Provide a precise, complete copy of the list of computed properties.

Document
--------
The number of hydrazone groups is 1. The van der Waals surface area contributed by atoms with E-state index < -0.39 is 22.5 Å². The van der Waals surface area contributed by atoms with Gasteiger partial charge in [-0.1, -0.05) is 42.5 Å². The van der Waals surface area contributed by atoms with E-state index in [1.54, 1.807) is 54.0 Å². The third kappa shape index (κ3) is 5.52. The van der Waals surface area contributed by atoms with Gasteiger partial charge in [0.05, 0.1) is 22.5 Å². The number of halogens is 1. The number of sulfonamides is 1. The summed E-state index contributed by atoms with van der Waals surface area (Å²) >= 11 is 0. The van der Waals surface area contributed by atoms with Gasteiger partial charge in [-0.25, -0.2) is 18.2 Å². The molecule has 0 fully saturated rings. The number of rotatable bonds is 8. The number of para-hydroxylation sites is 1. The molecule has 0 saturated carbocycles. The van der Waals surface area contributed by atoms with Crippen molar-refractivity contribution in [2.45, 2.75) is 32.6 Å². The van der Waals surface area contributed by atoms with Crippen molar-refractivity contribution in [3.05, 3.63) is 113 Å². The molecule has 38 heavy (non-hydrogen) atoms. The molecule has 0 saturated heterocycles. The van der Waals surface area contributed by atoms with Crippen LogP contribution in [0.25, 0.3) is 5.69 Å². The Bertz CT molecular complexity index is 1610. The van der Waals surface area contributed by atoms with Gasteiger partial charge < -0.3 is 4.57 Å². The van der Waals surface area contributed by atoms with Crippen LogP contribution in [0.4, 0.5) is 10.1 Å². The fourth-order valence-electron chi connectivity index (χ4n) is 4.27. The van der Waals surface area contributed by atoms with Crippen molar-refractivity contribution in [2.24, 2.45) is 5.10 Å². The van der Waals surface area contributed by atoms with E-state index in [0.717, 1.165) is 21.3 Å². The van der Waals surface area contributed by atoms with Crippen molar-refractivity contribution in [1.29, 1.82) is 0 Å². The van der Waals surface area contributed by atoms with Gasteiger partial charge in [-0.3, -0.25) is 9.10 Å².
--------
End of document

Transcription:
The number of hydrazone groups is 1. The van der Waals surface area contributed by atoms with E-state index < -0.39 is 22.5 Å². The van der Waals surface area contributed by atoms with Gasteiger partial charge in [-0.1, -0.05) is 42.5 Å². The van der Waals surface area contributed by atoms with E-state index in [1.54, 1.807) is 54.0 Å². The third kappa shape index (κ3) is 5.52. The van der Waals surface area contributed by atoms with Gasteiger partial charge in [0.05, 0.1) is 22.5 Å². The number of halogens is 1. The number of sulfonamides is 1. The summed E-state index contributed by atoms with van der Waals surface area (Å²) >= 11 is 0. The van der Waals surface area contributed by atoms with Gasteiger partial charge in [-0.25, -0.2) is 18.2 Å². The molecule has 0 fully saturated rings. The number of rotatable bonds is 8. The number of para-hydroxylation sites is 1. The molecule has 0 saturated carbocycles. The van der Waals surface area contributed by atoms with Crippen molar-refractivity contribution in [2.45, 2.75) is 32.6 Å². The van der Waals surface area contributed by atoms with Crippen molar-refractivity contribution in [3.05, 3.63) is 113 Å². The molecule has 38 heavy (non-hydrogen) atoms. The molecule has 0 saturated heterocycles. The van der Waals surface area contributed by atoms with Crippen LogP contribution in [0.25, 0.3) is 5.69 Å². The Bertz CT molecular complexity index is 1610. The van der Waals surface area contributed by atoms with Gasteiger partial charge < -0.3 is 4.57 Å². The van der Waals surface area contributed by atoms with Crippen LogP contribution in [0.4, 0.5) is 10.1 Å². The fourth-order valence-electron chi connectivity index (χ4n) is 4.27. The van der Waals surface area contributed by atoms with Crippen molar-refractivity contribution in [2.24, 2.45) is 5.10 Å². The van der Waals surface area contributed by atoms with E-state index in [0.717, 1.165) is 21.3 Å². The van der Waals surface area contributed by atoms with Crippen molar-refractivity contribution in [1.29, 1.82) is 0 Å². The van der Waals surface area contributed by atoms with Gasteiger partial charge in [-0.3, -0.25) is 9.10 Å².